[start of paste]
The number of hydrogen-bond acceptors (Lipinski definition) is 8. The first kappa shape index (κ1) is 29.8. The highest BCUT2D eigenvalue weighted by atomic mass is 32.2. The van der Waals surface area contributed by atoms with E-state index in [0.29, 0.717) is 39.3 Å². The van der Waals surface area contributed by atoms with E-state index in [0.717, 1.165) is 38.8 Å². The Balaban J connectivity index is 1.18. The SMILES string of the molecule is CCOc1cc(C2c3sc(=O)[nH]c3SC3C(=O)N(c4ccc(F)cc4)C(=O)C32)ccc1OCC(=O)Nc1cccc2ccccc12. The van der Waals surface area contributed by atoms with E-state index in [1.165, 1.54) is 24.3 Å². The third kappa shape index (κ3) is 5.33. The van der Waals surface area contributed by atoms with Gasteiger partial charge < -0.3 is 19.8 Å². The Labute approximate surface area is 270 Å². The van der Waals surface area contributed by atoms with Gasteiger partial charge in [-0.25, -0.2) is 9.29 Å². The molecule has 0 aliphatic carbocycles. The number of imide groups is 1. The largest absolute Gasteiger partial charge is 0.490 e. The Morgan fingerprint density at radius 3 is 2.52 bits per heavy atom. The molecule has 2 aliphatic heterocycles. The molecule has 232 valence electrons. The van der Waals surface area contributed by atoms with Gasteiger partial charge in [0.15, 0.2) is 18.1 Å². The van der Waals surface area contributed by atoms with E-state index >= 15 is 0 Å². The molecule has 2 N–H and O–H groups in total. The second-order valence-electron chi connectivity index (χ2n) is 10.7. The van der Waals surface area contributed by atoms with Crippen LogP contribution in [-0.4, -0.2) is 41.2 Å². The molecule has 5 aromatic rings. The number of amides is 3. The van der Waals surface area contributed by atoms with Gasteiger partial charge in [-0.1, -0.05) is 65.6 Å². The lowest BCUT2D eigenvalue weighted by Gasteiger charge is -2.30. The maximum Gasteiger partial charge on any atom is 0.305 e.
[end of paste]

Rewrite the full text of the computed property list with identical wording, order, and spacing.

The number of hydrogen-bond acceptors (Lipinski definition) is 8. The first kappa shape index (κ1) is 29.8. The highest BCUT2D eigenvalue weighted by atomic mass is 32.2. The van der Waals surface area contributed by atoms with E-state index in [0.29, 0.717) is 39.3 Å². The van der Waals surface area contributed by atoms with E-state index in [0.717, 1.165) is 38.8 Å². The Balaban J connectivity index is 1.18. The SMILES string of the molecule is CCOc1cc(C2c3sc(=O)[nH]c3SC3C(=O)N(c4ccc(F)cc4)C(=O)C32)ccc1OCC(=O)Nc1cccc2ccccc12. The van der Waals surface area contributed by atoms with E-state index in [1.165, 1.54) is 24.3 Å². The third kappa shape index (κ3) is 5.33. The van der Waals surface area contributed by atoms with Gasteiger partial charge < -0.3 is 19.8 Å². The Labute approximate surface area is 270 Å². The van der Waals surface area contributed by atoms with Gasteiger partial charge in [-0.25, -0.2) is 9.29 Å². The molecule has 0 aliphatic carbocycles. The number of imide groups is 1. The largest absolute Gasteiger partial charge is 0.490 e. The Morgan fingerprint density at radius 3 is 2.52 bits per heavy atom. The molecule has 2 aliphatic heterocycles. The molecule has 232 valence electrons. The van der Waals surface area contributed by atoms with Gasteiger partial charge in [0.15, 0.2) is 18.1 Å². The van der Waals surface area contributed by atoms with E-state index >= 15 is 0 Å². The molecule has 2 N–H and O–H groups in total. The second-order valence-electron chi connectivity index (χ2n) is 10.7. The van der Waals surface area contributed by atoms with Crippen LogP contribution in [-0.4, -0.2) is 41.2 Å². The molecule has 5 aromatic rings. The number of amides is 3. The van der Waals surface area contributed by atoms with Gasteiger partial charge in [-0.1, -0.05) is 65.6 Å². The lowest BCUT2D eigenvalue weighted by Gasteiger charge is -2.30. The maximum Gasteiger partial charge on any atom is 0.305 e.